• In March 1986, we began a 6-month short course trial of therapy for tuberculous meningitis, in which 28 patients were analyzed. The diagnosis was based on the following cerebrospinal fluid test results: in 53.5% of the cases, Mycobacterium tuberculosis was identified by direct smear; in 57%, culture in Löwenstein-Jensen medium was positive; in 83.3%, the detection of anti-bacille Calmette-Guérin (BCG) antibodies by enzyme-linked immunosorbent assay was positive; and in 74%, the dosification of adenosine deaminase activity was positive. In addition, in 21.4% of the cases, the diagnosis was established by means of autopsy findings. Moreover, the diagnosis was supported by bacteriological analyses from another tissue or body fluids. Despite the administration of an antituberculous therapy, 32.4% of the patients died: all of the deceased had reached the last stage of the disease by the beginning of treatment. Sixteen percent of the patients who survived after more than 18 months of follow-up after therapy had ended suffered neurological sequelae. With the 6-month therapeutic regimen, the morbidity/mortality is similar to that found in the longer-course therapies. The latter regimen is therefore thought to be a good and acceptable therapeutic option for the treatment of tuberculous meningitis.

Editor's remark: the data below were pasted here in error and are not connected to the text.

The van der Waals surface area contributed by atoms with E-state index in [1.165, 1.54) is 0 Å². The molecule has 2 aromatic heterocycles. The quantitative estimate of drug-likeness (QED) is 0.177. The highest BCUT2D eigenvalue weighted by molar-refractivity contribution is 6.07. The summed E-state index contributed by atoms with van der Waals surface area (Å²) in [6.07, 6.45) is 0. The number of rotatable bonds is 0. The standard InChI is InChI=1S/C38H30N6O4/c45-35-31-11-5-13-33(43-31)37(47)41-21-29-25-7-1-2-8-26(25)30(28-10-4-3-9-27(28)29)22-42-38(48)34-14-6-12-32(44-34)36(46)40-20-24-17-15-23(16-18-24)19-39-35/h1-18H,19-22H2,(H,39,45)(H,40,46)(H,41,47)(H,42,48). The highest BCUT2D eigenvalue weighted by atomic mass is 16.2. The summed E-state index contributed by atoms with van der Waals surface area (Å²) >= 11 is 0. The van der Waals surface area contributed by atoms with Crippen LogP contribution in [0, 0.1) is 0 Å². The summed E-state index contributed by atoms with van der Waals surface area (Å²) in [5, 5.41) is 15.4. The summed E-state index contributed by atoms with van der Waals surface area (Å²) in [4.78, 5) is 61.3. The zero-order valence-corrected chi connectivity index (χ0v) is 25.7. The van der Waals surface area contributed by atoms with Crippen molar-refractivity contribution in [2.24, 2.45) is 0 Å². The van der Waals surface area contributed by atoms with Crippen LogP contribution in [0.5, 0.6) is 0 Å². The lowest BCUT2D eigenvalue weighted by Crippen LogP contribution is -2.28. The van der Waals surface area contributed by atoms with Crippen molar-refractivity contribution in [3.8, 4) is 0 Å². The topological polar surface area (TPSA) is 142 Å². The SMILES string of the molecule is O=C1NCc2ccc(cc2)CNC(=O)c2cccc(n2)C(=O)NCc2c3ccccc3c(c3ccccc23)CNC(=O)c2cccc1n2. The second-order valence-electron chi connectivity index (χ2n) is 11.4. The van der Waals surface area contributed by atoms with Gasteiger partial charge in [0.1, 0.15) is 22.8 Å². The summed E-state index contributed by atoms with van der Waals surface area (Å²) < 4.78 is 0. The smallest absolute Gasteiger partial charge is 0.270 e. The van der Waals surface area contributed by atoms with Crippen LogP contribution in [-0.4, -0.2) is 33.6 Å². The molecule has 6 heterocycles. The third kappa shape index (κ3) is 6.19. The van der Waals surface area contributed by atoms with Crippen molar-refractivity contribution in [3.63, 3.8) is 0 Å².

Alarcón F, Escalante L, Pérez Y, Banda H, Chacón G, Dueñas G. Tuberculous Meningitis: Short Course of Chemotherapy. Arch Neurol. 1990;47(12):1313–1317. doi:10.1001/archneur.1990.00530120057010
Customize your JAMA Network experience by selecting one or more topics from the list below.
Create a personal account or sign in to: